An interview with MIA chairman, Michael Scroop

On his plans for the association during his chairmanship, he has been quoted as saying, he wants to modernise the MIA, and first signs are that this will be the overriding theme of his tenure as Chairman.

Michael Scroop is a man who is passionate about the future of the "meetings": industry and has identified the MIA as the best vehicle for change. After playing a key part in preparing the Australian meetings industry for the Sydney Olympics, through the Meetings Industry Association of Australia, he is keen to do the same for the UK in the lead up to the London Olympics in 2012. The first stage will be a shake up of the industry’s image, opening it up to a younger generation of meetings professionals.

How does it feel to be the new Chairman of the MIA?

Scroop: I’m still getting my feet under the desk, or maybe I should say the meeting table, but it feels pretty good. As vice chairman I had a year to prepare for the role, but you never really fully get to grips with it until you formally take up the post. I have to say I feel really proud to be leading the association this year, and relishing the challenges that lie ahead.

In your inaugural speech, you said that you wanted to modernise the association, what do you mean by that?

Scroop: From time to time every organisation, commercial or otherwise, has to pause and look at who its customer, or in our case, member base is to ensure that the business is engaging with those people. Something that struck me as I stood before the audience at the MIA’s AGM, for the first time as chairman was that there were a lot of young faces in the audience. The meetings industry is incredibly fast paced with people moving around all the time and from what I can see, those people in key positions are getting younger all the time.

We need to make sure that we engage with the younger people in our industry. Increasingly, these are people for whom internet shopping, email, mobile phones and text messages are not products of the modern world, they are products of their world; these things that seem new to us have been a part of their lives since they were at school.To succeed we must speak their language, it’s their future and we must not only learn, but fully understand and harness what appeals to them.

The industry’s future success also depends on the rate at which we can attract those from colleges and universities to make a career in the meetings industry. We need to continuously communicate the benefits of being a part of this community.

Do you see the London Olympics in 2012 bringing benefits to the association and the industry as a whole?

Scroop: Absolutely. This is the event that will shape the careers of all those bright young individuals I’ve been talking about. The MIA has been a huge supporter of the bid to host the London Olympics, and we were thrilled to hear the result on 6th July last year.

I’m an Australian and I was living there during the build up to the Sydney games. At that time I was working with the Meetings Industry Association of Australia (MIAA), I saw the enormous growth in both leisure and business tourism the Games created, and was part of a team that was working to make the most of the opportunity for the "meetings": industry. Now, almost a decade later, I am fortunate enough to be experiencing it all over again. I see, hear and read of the expectations relating to the London Olympics everyday and I know we will see the same success here as I saw in Sydney back in 2000; it’s very exciting.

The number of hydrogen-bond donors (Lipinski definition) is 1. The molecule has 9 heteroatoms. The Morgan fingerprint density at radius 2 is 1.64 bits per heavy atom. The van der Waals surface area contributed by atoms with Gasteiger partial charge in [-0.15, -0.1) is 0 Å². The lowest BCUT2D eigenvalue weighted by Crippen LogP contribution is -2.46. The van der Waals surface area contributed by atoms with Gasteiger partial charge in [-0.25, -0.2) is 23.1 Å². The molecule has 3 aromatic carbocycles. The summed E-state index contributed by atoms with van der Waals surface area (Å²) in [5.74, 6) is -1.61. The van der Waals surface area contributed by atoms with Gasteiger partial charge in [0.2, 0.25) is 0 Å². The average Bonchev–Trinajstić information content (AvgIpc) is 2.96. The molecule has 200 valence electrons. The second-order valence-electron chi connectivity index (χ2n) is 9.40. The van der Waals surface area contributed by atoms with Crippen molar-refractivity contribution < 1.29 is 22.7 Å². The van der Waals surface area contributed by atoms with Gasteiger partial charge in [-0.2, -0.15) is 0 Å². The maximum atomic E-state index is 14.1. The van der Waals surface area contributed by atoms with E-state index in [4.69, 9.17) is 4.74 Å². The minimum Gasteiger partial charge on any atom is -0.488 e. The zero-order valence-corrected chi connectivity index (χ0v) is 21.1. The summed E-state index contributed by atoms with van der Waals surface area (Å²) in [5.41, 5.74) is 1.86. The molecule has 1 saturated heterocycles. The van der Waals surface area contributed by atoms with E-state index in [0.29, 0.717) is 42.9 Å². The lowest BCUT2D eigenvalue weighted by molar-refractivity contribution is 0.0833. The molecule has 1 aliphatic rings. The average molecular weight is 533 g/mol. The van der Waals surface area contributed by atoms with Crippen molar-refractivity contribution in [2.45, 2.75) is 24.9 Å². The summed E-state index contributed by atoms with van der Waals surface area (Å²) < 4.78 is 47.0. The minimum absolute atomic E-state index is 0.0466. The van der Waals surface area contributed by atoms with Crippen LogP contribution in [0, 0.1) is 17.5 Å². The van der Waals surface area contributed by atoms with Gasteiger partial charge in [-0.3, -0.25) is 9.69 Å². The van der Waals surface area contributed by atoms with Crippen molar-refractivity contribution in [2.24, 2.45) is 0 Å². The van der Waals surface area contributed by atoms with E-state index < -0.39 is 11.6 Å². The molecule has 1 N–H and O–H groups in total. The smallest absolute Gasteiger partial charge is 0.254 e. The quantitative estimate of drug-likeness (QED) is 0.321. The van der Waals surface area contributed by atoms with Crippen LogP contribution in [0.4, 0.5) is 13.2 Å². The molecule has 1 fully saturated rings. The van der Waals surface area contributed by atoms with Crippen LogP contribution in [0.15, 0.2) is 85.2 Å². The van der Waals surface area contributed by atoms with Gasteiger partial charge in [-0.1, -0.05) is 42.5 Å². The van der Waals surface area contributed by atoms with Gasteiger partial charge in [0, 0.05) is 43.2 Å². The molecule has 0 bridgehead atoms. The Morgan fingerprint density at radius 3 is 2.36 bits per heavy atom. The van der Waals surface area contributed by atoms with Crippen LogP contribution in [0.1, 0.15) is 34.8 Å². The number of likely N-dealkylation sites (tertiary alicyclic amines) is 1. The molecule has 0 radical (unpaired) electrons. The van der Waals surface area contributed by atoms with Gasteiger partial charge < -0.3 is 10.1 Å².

And the great news for me is that I am able to use the experience I gained then to steer the industry via the MIA. We are currently developing an information pack for members which will help them identify the many opportunities that the London Olympics will offer the industry. That’s the first stage, there’s more to come.

What can we expect from the new MIA accreditation?

Scroop: The new scheme will be far simpler to both administer and subscribe to; these are the two factors that H-AM’s success was hindered by. The accreditation will be geared towards convincing buyers that there are considerable advantages in using venues that are MIA members, and will focus on highlighting the quality of service available from them. It will be a mark of reassurance.

We are still in the middle of our consultation process at the moment, so more details will be released very shortly, but what I can say is that this new scheme will be one of the most important developments in the meetings industry for many years. This really is something to look forward to and all of us involved can’t wait to tell our members and the wider industry the full details.

What would you like to have achieved at the end of your term next year?

Scroop: I have so many ambitions for the association, so it is difficult to answer that one properly in the detail it requires yet in the succinct way required by you. But, clearly my main objective is the same as the overall objective of the MIA and that is to continuously raise the profile of the meetings industry in this country, and make all concerned aware of what an incredible pool of talent and creativity we have here in the UK.

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